4. the hypothetical purchaser should be assumed to be reasonably prudent and to have informed themselves of all relevant facts;


  5. the hypothetical purchaser was to embody whatever was actually the demand for the assets at the relevant time in the relevant market; and


  6. the market value was what the highest bidder would have offered for the asset in the hypothetical sale.

 The FTT said that appropriate weight had to be given to the sale prices of the relevant shares on the AIM.  It was a legitimate market, and no authority had been identified for the proposition that the trading values should be ignored.  It was not the case that any expert report would have more weight than the prices at which the shares had actually traded.

In relation to the Frenkel shares, the fact that HMRC's expert was an HMRC employee did not vitiate his evidence; he had sufficient expertise to act as an expert and was aware of his primary duty to the FTT.  However, in the circumstances, the FTT gave 'extremely limited weight' to HMRC's expert's evidence.  Its value was 'seriously diminished' by HMRC's failure to explain why it contended that it was more reliable than the previous report, from which the values attributed to the shares in the closure notices had been derived.  Indeed, there were reasons that this previous report might be preferred: its valuations had been given judicial support in Netley.  The FTT found none of HMRC's purported justifications for asking its expert to ignore the valuations in the closure notices, which took into account the decision in Netley, persuasive.

In relation to the Vista shares, the FTT noted that, again, HMRC had advanced no explanation as to why it considered the valuation given by its expert in the litigation.  Indeed, the FTT considered that this lack of an explanation as to why one of the two reports was to be preferred undermined the evidential value of both reports.  In the specific circumstances, the fact that HMRC's expert was an HMRC employee 'seriously diminished' the weight of his evidence.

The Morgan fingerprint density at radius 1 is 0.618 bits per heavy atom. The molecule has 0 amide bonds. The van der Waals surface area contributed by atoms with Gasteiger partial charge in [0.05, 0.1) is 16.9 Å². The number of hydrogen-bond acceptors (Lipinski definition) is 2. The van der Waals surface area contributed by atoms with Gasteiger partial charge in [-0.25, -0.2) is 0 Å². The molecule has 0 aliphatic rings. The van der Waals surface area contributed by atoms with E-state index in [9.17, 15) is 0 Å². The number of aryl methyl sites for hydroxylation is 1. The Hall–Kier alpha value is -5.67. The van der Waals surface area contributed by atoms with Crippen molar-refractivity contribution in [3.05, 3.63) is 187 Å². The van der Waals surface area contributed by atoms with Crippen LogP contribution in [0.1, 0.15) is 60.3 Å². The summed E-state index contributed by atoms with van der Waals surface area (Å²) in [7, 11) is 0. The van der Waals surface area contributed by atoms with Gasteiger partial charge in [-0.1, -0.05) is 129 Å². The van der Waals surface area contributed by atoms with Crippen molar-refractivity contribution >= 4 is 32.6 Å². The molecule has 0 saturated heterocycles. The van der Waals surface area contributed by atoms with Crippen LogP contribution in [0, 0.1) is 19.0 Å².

In the circumstances, the FTT preferred the valuations set out in the Appellants' returns and allowed the appeals.

The FTT dismissed the abuse of process application. It noted that the burden of proof in this regard was on the Appellants and delay did not, in and of itself, directly affect the fairness of a hearing without some further factor. In the present case the Appellants had not discharged the burden of showing that their position had been weakened by the delay.



The FTT's comment that '[n]o matter how weak or unsatisfactory the evidence relied on by one party may be, it must in the particular circumstances of the present cases be accepted by the Tribunal if the evidence relied on by the opposing side is even weaker and less satisfactory' is telling.  Although the FTT stressed the fact-sensitive nature of its decision and that it was reached on the basis of the particular evidence and arguments relied on by the parties, nonetheless this decision should be required reading for anyone involved in a tax dispute in which expert evidence is to feature.

The FTT was critical of HMRC in this case and said that there was apparent bias in the way that it had used its own valuer and in particular the way that they had been instructed not to use the prior FTT decision in Netley as their starting point. It is to be hoped that following this decision and the FTT's critical comments, HMRC will reflect on how it engages with expert evidence and learn any appropriate lessons.

The decision can be viewed here.